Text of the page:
KHAN: When I meet people who are in college or just graduating from college, I tell them just to ask a lot of questions and don’t be afraid to ask nosy questions. And then, based on that information, find a path that, especially early in your career, is going to grow you and challenge you the most. Where you’re going to get invested in, you’re compensated fairly, you have great managers who are willing to keep giving you more and more, frankly, as much as you’re willing to take.
But at the same time, make sure that you have space for your interests and your passions outside of work, that you don’t define yourself, your persona, by just that one job. I give the example, the hedge fund I worked at, it’s non-stereotypical. Dan Wohl who was my boss — I was ready to work 80 hours a week. Because I thought that’s what you had to do at a hedge fund.
But I remember after the first week or two was like, “Sal, why are you still working?” It was like 6:00 or 7:00 p.m. And I was like, “Oh no, Dan, I’ve got to analyze these companies.” He’s like, “Go home.” I was like, “O.K., I’ll analyze them from home.” He’s like, “No, no, no. Go home and don’t do this.” And I was confused and he was like, “Look, Sal, our job as investors is to avoid making bad decisions and make a few good decisions every year. If we just work ourselves silly, you’re going to end up making bad decisions.”
And so he’s like, “You need to have other interests; you need to recharge. And when you come to work, be there 110 percent.” I was like, “All right, Dan, I will do that.” And that’s what allowed me to tutor my cousins and write software for them and all of this.
A lot of my peers who went on a similar track to me. They weren’t lucky enough to have a Dan Wohl as a manager. By the time they were in their 30s or 40s, they were making a ton of money but they’ve completely forgotten what they wanted to do with that. They’ve completely forgotten their passions or they’ve gotten the golden handcuffs.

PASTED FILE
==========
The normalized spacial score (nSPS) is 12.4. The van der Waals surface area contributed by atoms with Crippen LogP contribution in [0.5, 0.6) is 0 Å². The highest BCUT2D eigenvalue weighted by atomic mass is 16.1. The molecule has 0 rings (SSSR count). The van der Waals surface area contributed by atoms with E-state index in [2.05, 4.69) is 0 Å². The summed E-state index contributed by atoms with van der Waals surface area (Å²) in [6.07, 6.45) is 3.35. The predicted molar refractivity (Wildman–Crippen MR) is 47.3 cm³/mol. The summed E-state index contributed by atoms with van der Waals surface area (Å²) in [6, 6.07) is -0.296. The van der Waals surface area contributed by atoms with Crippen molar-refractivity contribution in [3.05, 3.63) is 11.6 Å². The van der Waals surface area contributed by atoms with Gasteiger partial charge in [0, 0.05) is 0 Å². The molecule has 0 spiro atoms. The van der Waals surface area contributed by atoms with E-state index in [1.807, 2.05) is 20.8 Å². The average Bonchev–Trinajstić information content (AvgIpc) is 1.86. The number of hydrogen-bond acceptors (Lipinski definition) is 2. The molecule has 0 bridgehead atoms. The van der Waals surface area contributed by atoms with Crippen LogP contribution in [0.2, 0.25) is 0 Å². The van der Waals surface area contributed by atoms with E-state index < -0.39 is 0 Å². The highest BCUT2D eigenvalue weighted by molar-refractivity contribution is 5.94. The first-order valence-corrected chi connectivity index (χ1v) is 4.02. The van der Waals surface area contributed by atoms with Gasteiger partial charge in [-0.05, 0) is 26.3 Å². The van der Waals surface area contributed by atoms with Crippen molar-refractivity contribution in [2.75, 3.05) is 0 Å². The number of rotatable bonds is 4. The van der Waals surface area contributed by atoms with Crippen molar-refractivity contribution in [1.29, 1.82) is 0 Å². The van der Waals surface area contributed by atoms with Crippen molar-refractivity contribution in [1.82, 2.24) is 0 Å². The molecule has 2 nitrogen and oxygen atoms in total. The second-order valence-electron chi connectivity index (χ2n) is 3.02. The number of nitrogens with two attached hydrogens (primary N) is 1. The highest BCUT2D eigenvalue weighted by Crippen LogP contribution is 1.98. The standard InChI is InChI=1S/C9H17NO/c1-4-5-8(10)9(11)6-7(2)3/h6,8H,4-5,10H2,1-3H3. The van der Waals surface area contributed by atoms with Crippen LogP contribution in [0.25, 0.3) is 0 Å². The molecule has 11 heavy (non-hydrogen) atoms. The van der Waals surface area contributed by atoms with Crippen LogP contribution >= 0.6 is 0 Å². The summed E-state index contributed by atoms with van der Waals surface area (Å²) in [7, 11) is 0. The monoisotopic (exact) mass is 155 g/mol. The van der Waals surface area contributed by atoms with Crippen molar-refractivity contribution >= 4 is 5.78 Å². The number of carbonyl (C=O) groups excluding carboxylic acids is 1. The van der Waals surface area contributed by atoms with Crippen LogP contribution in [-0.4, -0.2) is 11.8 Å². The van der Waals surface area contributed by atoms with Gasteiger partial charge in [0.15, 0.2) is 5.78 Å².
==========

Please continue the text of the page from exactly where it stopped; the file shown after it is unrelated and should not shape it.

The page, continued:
One of the good things is I’ve always lived quite frugally. So I’ve never been attached to a certain standard of living. Part of it is fear. When I grew up, my family wasn’t well off, but that also gives you a certain form of freedom so that you can sometimes pursue these other things.
LEVITT: Yeah, I’m glad you added that because I was going to say that I give almost the exact same advice that you just gave, but with one addendum, which is: if you do take a job that pays you a lot, don’t get addicted to the money because then you’re stuck. And those golden handcuffs are brutal.
LEVITT: I love the ideas underpinning his Khan Lab School. And I was only half-joking when I asked about getting my kids on the waiting list. My wife and I actually talked about moving to Silicon Valley for that reason, but we decided it would be better to get Sal to start another Khan Lab School here in Chicago. So that’s what’s at the top of my to-do list for today.
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People I (Mostly) Admire is part of the Freakonomics Radio Network, which also includes Freakonomics Radio, No Stupid Questions, and coming soon Sudhir Breaks the Internet. This show is produced by Freakonomics Radio and Stitcher. Morgan Levey is our producer and Dan Dzula is the engineer; our staff also includes Alison Craiglow, Mark McClusky, Greg Rippin, and Emma Tyrrell. All of the music you heard on this show was composed by Luis Guerra. To listen ad-free, subscribe to Stitcher Premium. We can be reached at firstname.lastname@example.org. That’s P-I-M-A at Freakonomics.com. Thanks for listening.
KHAN: Trust me. I have many low self-esteem moments, so I will call you, anytime. Remind me of how dynamic I am.